Our latest research (analyzing the 20 largest German companies) points to a likely need for such legislation in Germany. Meanwhile there are movements in key “emerging markets” pressing for similar mandatory due diligence: In Kenya, for example, the Attorney General’s draft National Action Plan says the government will consider such a requirement.  

But in the United States, where so many of these global companies and their investors are domiciled, this conversation remains nascent. Despite a US National Action Plan that supports the principle of human rights due diligence, there are currently few mechanisms by which corporate respect for human rights can be enforced. Potential new tools, such as effective implementation of the Tariff Act restrictions on importation of goods made with forced labour, are still in the early stages of being tested. Meanwhile, survivors’ ability to seek redress—primarily through the Alien Tort Statute—has been severely restricted by US courts in recent years.

The United States has helped shape global norms on business engagement before; it cannot squander its responsibility now.

It is now time to move on from rhetoric and begin to craft a reality that reflects the Roundtable’s stated purpose. As the US gears up for landmark elections, candidates are asking tough questions about the role of corporations in society, and many are proposing bold plans to tackle growing inequality. Investors are increasingly interrogating their portfolio companies and making significant decisions based on the answers they receive. The United States has helped shape global norms on business engagement before; it cannot squander its responsibility now.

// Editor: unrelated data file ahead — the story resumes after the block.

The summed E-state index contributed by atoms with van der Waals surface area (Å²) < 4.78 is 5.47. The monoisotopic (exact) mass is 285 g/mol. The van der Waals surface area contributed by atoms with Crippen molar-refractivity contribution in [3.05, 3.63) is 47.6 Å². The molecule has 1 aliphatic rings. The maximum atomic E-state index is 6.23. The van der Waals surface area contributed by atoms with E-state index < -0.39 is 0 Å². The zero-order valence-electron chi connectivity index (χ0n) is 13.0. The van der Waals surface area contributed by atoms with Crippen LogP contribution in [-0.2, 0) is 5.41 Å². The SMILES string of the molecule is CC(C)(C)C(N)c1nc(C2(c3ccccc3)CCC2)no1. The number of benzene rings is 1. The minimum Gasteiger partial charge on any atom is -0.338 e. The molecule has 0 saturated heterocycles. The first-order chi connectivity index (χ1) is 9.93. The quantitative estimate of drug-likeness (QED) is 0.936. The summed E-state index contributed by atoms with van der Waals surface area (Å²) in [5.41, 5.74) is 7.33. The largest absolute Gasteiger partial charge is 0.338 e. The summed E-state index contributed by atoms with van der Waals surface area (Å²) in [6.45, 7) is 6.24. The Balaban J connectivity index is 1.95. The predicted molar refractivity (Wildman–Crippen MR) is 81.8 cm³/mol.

Existing US law might offer a guide for more effective regulation of company human rights and environmental performance. For more than 40 years, US individuals and companies have been prohibited from bribing foreign officials under the Foreign Corrupt Practices Act (FCPA).

The robust system of penalties for noncompliance, along with incentives devised by the FCPA for disclosure and cooperation with authorities, could provide a model for similar legislation governing human rights. Likewise, as investors increasingly consider human rights and environmental performance in their investment decisions, more robust reporting requirements for publicly traded companies could provide support and allow investors to compare practice by companies through standardized reporting.

More fundamentally, a close examination of the incentives and disincentives that corporate law provides for proper due diligence, such as quarterly earnings statements, could yield additional opportunities to embed due diligence into companies’ practices more systematically. 

Whatever the ultimate approach, the United States will continue to play an outsized role in setting norms for the global economy and the place of fundamental human rights within it. Given this, we all share a responsibility to move this American conversation forward. Not because it will be easy, but because—in the words of the Roundtable—so many customers, employees, suppliers, communities, and shareholders depend on us doing so.